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We're in a shared memory concurrency model where all reads and writes to integer variables are atomic.

  • do: $S_1$ in parallel with: $S_2$   means to execute $S_1$ and $S_2$ in separate threads, concurrently.
  • atomically($E$)   means to evaluate $E$ atomically, i.e. all other threads are stopped during the execution of $E$.

Consider the following program:

x = 0; y = 4
do:                 # thread T1
    while x != y:
        x = x + 1; y = y - 1
in parallel with:   # thread T2
    while not atomically (x == y): pass
    x = 0; y = 2

Does the program always terminate? When it does terminate, what are the possible values for x and y?

Acknowledgement: this is a light rephrasing of exercise 2.19 in Foundations of Multithreaded, Parallel, and Distributed Programming by Gregory R. Andrews.

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You can't just atomically wait for something: if other threads are stopped, then you'll feel alone. –  jmad Mar 17 '12 at 0:04
    
@jmad You're right, I forgot to mention that waiting exits the monitor. I've reformulated the problem to avoid having to define this. Thanks. –  Gilles Mar 17 '12 at 0:16
    
Perhaps you want to say, does this program always terminate or is there a run of this program which terminates to make the question more precise, depending on what you want. –  Dave Clarke Mar 17 '12 at 8:56
    
@DaveClarke Ok, I've reformulated. But even with the original phrasing, I would have expected an answer to show that there are both terminating and non-terminating traces. –  Gilles Mar 17 '12 at 13:34
    
As you have mentioned, this question belongs to Parallel/Distributed Programming, please consider adding at least one of the tags parallel-computing/distributed-computing. –  Kaveh Mar 26 '12 at 18:36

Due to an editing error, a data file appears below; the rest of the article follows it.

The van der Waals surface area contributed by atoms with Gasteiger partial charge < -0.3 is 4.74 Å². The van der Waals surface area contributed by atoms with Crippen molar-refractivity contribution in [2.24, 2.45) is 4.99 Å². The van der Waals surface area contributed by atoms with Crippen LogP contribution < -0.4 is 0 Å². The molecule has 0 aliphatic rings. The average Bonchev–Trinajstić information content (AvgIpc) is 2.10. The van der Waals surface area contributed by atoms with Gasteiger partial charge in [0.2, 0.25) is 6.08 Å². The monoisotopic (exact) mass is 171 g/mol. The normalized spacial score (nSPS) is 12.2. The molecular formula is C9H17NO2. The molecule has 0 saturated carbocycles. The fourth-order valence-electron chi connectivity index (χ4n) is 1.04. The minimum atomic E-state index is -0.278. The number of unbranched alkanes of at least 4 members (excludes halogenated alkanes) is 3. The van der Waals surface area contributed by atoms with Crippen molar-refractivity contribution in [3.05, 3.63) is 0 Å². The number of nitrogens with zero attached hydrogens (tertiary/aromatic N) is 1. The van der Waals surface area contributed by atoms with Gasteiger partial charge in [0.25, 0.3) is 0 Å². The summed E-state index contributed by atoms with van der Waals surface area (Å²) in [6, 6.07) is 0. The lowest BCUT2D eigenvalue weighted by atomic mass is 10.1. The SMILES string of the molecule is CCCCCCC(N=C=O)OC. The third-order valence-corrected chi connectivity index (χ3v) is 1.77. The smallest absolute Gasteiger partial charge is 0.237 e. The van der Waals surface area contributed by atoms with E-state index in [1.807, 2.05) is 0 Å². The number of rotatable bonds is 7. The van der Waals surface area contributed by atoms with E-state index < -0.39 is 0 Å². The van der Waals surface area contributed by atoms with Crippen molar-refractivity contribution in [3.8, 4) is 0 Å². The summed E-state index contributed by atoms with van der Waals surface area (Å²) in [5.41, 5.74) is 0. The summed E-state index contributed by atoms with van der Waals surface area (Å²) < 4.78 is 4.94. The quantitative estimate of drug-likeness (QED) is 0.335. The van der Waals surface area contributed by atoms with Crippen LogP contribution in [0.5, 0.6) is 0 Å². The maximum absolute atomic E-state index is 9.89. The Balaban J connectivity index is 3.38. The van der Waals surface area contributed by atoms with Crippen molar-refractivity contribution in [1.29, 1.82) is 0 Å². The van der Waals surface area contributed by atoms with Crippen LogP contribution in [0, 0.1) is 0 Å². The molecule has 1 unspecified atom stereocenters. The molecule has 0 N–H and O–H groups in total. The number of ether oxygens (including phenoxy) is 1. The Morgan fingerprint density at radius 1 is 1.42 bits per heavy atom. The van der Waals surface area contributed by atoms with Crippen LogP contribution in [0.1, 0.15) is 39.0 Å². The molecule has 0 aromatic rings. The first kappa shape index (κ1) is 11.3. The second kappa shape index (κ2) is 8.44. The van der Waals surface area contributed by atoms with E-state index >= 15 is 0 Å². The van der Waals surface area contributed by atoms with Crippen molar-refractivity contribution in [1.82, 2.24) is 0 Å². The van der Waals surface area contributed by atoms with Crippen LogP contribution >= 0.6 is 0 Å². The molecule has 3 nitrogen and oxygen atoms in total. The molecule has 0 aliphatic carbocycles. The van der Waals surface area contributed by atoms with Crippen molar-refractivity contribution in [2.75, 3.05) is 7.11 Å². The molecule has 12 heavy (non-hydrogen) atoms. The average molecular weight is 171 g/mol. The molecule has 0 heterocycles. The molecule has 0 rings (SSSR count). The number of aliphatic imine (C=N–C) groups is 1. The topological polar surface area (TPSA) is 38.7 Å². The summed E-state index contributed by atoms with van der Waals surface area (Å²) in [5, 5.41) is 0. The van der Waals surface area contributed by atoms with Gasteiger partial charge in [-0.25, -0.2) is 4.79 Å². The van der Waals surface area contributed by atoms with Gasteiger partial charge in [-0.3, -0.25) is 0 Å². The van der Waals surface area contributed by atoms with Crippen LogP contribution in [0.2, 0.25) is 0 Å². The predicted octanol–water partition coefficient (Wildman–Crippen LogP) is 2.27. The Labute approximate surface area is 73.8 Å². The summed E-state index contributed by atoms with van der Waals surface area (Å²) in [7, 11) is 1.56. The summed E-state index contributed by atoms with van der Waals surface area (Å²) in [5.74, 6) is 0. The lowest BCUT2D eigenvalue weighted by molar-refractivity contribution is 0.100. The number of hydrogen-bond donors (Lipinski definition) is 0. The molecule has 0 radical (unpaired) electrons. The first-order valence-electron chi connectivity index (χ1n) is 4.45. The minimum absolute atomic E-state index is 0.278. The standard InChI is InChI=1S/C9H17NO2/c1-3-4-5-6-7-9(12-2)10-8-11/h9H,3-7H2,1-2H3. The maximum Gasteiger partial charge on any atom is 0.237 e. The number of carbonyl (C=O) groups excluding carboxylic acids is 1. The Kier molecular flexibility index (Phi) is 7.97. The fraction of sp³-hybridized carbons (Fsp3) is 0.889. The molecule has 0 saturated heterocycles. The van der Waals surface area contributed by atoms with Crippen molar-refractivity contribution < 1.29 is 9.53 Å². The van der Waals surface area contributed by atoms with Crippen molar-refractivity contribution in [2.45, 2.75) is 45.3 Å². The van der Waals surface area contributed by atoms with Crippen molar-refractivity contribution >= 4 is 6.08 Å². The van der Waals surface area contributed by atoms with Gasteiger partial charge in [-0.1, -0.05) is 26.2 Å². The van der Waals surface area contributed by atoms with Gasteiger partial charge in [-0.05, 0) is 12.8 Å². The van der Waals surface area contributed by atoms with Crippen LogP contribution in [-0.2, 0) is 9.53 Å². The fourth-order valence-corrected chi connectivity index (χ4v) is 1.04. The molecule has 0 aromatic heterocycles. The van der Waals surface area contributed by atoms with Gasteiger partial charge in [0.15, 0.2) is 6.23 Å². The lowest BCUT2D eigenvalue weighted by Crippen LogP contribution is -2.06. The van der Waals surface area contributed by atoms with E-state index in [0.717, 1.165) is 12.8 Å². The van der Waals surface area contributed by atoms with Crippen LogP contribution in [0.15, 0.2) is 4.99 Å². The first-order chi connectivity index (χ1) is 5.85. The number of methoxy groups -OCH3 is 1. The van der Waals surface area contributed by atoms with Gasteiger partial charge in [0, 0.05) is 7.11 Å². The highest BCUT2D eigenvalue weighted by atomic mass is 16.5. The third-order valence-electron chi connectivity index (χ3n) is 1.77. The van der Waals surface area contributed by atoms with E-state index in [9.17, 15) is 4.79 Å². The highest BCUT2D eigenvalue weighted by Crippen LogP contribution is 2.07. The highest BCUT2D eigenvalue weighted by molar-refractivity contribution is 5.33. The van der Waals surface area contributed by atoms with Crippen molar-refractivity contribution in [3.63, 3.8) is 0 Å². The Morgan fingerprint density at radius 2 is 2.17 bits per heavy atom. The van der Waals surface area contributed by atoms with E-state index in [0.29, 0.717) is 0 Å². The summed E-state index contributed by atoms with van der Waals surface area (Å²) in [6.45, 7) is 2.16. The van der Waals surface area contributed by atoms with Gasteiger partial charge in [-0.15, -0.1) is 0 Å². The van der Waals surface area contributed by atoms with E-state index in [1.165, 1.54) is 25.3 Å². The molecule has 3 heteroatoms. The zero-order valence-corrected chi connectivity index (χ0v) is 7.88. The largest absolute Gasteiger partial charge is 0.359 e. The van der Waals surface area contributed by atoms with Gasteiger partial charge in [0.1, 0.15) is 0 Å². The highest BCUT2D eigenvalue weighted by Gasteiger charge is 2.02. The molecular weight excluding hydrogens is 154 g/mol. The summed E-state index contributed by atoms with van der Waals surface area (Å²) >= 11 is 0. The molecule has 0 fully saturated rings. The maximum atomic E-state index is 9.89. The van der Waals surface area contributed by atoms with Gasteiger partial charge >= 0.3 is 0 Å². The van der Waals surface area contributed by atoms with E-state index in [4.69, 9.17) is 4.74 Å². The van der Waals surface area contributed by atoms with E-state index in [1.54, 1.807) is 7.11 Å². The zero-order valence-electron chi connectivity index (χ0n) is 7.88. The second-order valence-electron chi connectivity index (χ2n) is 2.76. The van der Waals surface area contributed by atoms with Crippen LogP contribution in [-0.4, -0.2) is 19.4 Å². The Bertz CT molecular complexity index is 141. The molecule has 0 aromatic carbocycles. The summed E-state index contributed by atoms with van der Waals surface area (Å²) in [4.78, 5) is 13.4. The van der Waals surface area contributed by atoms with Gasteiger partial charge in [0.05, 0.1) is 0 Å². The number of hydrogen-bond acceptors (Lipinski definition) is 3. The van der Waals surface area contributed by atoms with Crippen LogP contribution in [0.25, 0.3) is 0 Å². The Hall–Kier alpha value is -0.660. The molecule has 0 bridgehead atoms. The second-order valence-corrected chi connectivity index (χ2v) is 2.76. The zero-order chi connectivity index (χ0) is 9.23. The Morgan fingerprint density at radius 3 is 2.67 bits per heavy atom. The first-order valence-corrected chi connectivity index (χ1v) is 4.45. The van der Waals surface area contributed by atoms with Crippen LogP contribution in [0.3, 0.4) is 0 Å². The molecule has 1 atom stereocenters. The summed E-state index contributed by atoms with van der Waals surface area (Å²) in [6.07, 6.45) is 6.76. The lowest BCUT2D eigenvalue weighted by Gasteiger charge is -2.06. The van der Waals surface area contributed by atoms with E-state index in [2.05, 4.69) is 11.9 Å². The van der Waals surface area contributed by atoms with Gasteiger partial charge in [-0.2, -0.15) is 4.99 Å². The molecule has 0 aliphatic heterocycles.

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1 Answer

up vote 4 down vote accepted

This trace is possible, in two separate threads T1 and T2. $state$ is $(x,y)$.

  • T1: ... $state=(0, 4)$
  • T1: x = x + 1; y = y - 1 $~~state=(1, 3)$
  • T1: x = x + 1; y = y - 1 $~~state=(2, 2)$
  • T2: x == y evaluates to true, pass and then x = 0; $~~state=(0, 2)$
  • T1: x != y evaluates to true, x = x + 1; y = y - 1 $~~state=(1, 1)$
  • T2: y = 2 $~~state=(1, 2)$
  • T1: x != y evaluates to true, x = x + 1; y = y - 1 $~~state=(2, 1)$
  • $state=(3, 0)$
  • $state=(4, -1)$
  • ...

(Note that it works even if x = expr; is atomic)

There are other possible interleavings. The point $(2,2)$ is common to all of them, where T1 has pending (logically) atomic instructions:

T1: push x; push y; eq ? stop : push(x + 1); pop@x; push(y - 1); pop@y; repeat
T2: (x != y) ? repeat : x = 0; y = 2;

In the first case, T1 proceeds to stop and then T2 can only proceed and the final state is $(0,2)$.

If T2 finally skips the repeat and (T1:push x) is run before (T2:x = 0) then T1 will stop looping and the same final state is reached.

If T2 finally skips the repeat and (T1:push x) is run after (T2:x = 0) then T2 can proceed after the stop independently of (T1:y = 2).

state = (0, 2)
T1: push(x + 1); pop@x; push(y - 1); pop@y; ...
T2: y = 2;

If T2 is run now then it will loop as above, so T1 proceeds:

state = (1, 2); stack = 1
T1: pop@y; ...
T2: y = 2;

If T2 is run now, this will go to the final state $(1,1)$. Otherwise:

state = (1, 1)
T1: push x; push y; eq ? stop : push(x + 1); pop@x; push(y + 1); pop@y; repeat
T2: y = 2;

If T2 does not act before push y, this will stop and go to the state $(1,2)$. If it does, then the state is $(1, 2)$ and this will loop into $(2,1)$, $(3,0)$, ...

To sum up the possible final states are $(0,2)$, $(1,1)$, $(1,2)$. I don't think it was worth the effort though, since I probably made mistakes.

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This is one possible trace, but there are also terminating traces. –  Gilles Mar 17 '12 at 1:29
    
@Gilles: yes, quite obviously. Unfortunately I'm used to despise possibly non-terminating programs so I didn't bother answering "if it does". I'm ready to complete my answer, but please specify whether x = expr; is atomic or not. ("not" would imply more answers so I'm trying to minimize my work here.) –  jmad Mar 17 '12 at 1:50
    
x=$E$ is not atomic; each variable in $E$ is read atomically, then the value is computed, then the assignment is performed atomically, but the thread can be interrupted between two reads or between the reads and the write. Even if you're not going to list all the traces, at least explain how to observe them: describe the possible interleavings. –  Gilles Mar 17 '12 at 1:57
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